Sequestration Cuts May Worsen Challenges for Not-for-Profit Hospitals
While the federal spending cuts under sequestration are expected to reduce revenues of most health care providers, the cuts could "exacerbate an already challenging operating environment for not-for-profit hospitals" that are facing "low revenue growth" from government and private insurers, according to a new Moody's Investors Service report, Reuters reports (Lambert, Reuters, 4/8).
The sequester involves about $1 trillion in across-the-board spending cuts, including a 2% reduction to all Medicare reimbursement rates, that took effect on April 1 (California Healthline, 4/8).
According to Reuters, this is the fifth year that Moody's has projected a negative outlook for not-for-profit hospitals, which primarily serve low-income populations. The report noted that the Medicare reductions likely will lower the revenues of hospitals, physicians and other health care providers by $11 billion in 2013.
In addition, Moody's reported that not-for-profit hospitals could be affected again during congressional negotiations to reach a deal on the U.S. debt and deficit. Further, not-for-profit hospitals face a "perennial risk that the so-called 'doc-fix' will not be renewed, which would force reductions to physician reimbursements," the report stated (Reuters, 4/8).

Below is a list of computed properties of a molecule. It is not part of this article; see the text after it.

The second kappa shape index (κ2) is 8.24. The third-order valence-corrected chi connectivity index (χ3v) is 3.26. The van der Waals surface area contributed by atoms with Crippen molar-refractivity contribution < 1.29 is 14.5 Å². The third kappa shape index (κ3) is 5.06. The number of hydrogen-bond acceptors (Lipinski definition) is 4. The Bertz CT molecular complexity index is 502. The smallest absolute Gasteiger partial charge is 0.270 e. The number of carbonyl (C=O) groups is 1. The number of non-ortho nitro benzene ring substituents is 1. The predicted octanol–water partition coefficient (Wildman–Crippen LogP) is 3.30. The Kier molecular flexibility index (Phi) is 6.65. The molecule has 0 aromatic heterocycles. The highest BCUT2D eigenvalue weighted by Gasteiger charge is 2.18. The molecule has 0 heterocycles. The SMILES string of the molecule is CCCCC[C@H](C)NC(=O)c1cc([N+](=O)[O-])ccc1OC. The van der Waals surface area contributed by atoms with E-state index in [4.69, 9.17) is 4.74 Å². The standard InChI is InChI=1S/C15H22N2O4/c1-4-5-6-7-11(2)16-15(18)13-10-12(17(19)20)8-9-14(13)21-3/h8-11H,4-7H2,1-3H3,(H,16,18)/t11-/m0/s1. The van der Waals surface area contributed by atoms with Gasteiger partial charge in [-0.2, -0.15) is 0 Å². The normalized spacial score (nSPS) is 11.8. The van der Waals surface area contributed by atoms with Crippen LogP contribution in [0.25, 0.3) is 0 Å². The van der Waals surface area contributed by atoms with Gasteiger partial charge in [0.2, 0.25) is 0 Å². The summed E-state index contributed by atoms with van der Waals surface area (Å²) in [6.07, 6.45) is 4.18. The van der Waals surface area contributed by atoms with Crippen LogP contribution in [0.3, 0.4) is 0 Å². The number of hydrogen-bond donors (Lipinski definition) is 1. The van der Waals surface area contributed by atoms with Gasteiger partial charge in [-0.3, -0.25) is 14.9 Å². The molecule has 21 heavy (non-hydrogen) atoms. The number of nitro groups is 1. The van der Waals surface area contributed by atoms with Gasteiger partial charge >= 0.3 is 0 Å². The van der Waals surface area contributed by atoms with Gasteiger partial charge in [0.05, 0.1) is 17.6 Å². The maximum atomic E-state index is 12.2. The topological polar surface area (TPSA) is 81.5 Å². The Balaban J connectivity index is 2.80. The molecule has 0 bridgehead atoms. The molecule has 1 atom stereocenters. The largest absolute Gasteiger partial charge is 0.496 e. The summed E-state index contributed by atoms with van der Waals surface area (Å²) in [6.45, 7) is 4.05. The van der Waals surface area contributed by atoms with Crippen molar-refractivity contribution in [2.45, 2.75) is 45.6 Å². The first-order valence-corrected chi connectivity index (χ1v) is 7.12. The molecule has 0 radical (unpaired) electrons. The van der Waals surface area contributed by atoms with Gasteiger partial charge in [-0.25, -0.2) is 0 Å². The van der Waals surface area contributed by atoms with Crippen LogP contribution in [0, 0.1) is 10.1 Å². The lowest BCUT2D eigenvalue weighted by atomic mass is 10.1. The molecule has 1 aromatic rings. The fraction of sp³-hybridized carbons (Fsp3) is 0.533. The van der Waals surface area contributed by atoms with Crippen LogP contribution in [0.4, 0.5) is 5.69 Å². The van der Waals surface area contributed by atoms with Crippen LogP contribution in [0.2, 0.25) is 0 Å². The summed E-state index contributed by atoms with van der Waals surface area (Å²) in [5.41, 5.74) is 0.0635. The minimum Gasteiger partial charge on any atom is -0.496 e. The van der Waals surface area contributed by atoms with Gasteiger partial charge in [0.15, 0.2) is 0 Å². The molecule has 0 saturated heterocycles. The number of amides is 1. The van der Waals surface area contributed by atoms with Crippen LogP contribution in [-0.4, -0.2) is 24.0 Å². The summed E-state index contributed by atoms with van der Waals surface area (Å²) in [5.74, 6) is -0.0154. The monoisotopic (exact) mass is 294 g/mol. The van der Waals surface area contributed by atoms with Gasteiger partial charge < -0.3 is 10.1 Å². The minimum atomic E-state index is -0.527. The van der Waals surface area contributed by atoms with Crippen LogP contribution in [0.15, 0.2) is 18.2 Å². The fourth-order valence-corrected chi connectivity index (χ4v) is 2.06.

Advocates Rally for Medical Research
Meanwhile, thousands of advocates for medical research gathered in Washington, D.C., on Monday to urge lawmakers to increase federal funding for disease research, CQ HealthBeat reports. The sequester includes about $1.5 billion in cuts to NIH's budget in fiscal year 2013 (Reichard, CQ HealthBeat, 4/8).
Several lawmakers joined representatives from nearly 200 organizations at the rally. They warned that further reductions and instability in NIH's funding would delay medical innovation and potentially set research back a generation, according to The Hill's "Healthwatch" (Viebeck, "Healthwatch," The Hill, 4/8).
Rally attendees also noted that Congress' failure to restore the funding would drive up medical costs and cause the economy to deteriorate (Reichard, CQ HealthBeat, 4/8).
CMS Will Not Issue Furlough Notices, Official Says
In related news, a CMS official recently said the agency has no plans "at this time" to issue furlough notices for its employees in response to the automatic spending cuts required under the 2011 Budget Control Act.
Instead, the agency is taking "other steps to mitigate the effect" of the sequester, the official said (CQ HealthBeat, 4/8).This is part of the California Healthline Daily Edition, a summary of health policy coverage from major news organizations. Sign up for an email subscription.